The usually expansive blue surface of Lake Anza in Tilden Regional Park has been blanketed by a squishy, non-toxic fern that resembles an algae bloom, keeping the lake closed to swimmers.
If you haven’t visited Lake Anza before, you might mistake the Azolla fern coating the water for a large, grassy field surrounding a small pond. But closer inspection reveals that the small-leaved fern (which looks unlike a typical fern) is gently bobbing right above the lake surface.
Becky Tuden, environmental services manager for the East Bay Regional Parks District, said there have been Azolla growths at the lake in the past, but nothing as “explosive” as the coverage this spring.
She said the plant began flourishing because there was little water flow and movement at the lake due to a lack of rainfall and drought conditions. The last time Lake Anza was officially open with lifeguards was in the summer of 2019, so there also haven’t been swimmers to disrupt any aquatic plant growth.
But despite its high rate of growth and invasive appearance, Tuden said the Azolla is actually helping the lake maintain a cool environment for aquatic creatures, and ridding the lake of cyanotoxins, which the lake suffered from last year.
EBRPD installed an oxygen system at the lake in 2020 in response to the cyanobacteria bloom (sometimes incorrectly called an algae bloom) that coated the lake in a gooey, blue-green substance, and took away oxygen from the fish and produced cyanotoxins.
Now, the growth of the Azolla is creating further competition for the cyanobacteria, countering cyanotoxins, keeping a cool cover for the fish underneath in warm weather and overall benefitting the lake.
“We have seen Azolla at the lake before; it usually just hung around at the corners,” Tuden said. “It’s never exploded to this level.”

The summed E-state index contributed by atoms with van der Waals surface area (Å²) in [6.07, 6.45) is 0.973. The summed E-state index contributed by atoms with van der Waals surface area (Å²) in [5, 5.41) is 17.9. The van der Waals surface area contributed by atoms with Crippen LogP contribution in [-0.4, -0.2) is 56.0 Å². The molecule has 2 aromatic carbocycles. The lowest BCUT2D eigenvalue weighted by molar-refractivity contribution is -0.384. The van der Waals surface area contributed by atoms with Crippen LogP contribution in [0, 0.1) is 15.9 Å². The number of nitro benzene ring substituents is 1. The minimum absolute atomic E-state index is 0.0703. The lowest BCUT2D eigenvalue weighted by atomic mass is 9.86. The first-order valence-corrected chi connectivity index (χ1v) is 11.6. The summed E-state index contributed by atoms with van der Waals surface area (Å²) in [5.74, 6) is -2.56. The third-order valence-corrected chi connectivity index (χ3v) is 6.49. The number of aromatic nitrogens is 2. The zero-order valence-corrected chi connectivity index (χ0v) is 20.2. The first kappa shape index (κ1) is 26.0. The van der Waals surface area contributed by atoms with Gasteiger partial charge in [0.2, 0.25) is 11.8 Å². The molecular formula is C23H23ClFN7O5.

The fern could block sunlight in normal conditions and prevent photosynthesis inside the lake, but Tuden said EBRPD is still providing oxygen to the lake. The combination of factors means the fern and the oxygen system are keeping the lake healthy, so EBRPD doesn’t have immediate plans to remove the plant and open the area for swimming.
“It’s a bit of a patience game right now, to let the oxygen and the Azolla work their magic, but we’re hoping it’ll have long-term benefits,” said Tuden, explaining that the ultimate goal is to rid the lake of cyanobacteria that produces cyanotoxins.
This would make the ecosystem healthier for the trout, otter, non-native bullfrogs, nesting birds, dragonflies, pillbugs and many other creatures that call the area home.
Tuden said the lake is tested weekly for cyanotoxins, but EBPRD doesn’t have the information to know when cyanobacteria in the lake (which is harmless on its own) will produce the toxin. So they’re letting the fern and the oxygen system do its work in the meantime. Historically, Azolla has been responsible for cooling massive bodies of water, but it will take EBRPD scientists more time to determine the fern’s impact on the local environment.
There are also a number of maintenance projects ongoing at the lake right now — deferred during the pandemic — that need to be completed before the lake is officially opened.
Lake Anza was created in 1938 when the Tilden Park dam was constructed. Over time, Tuden said dammed lakes become more eutrophic, meaning they’re rich in nutrients that support both animal and plant life (including bacteria that can produce toxins).
As the ecosystem gradually changes due to climate change, shifts in water flow and naturally occurring processes, Tuden said it will be important to rid the location of cyanobacteria for the long-term health of the lake.
“Even though it looks really bad — and it’s very frustrating to not go swimming — we’re hoping it’s actually a good thing,” Tuden said.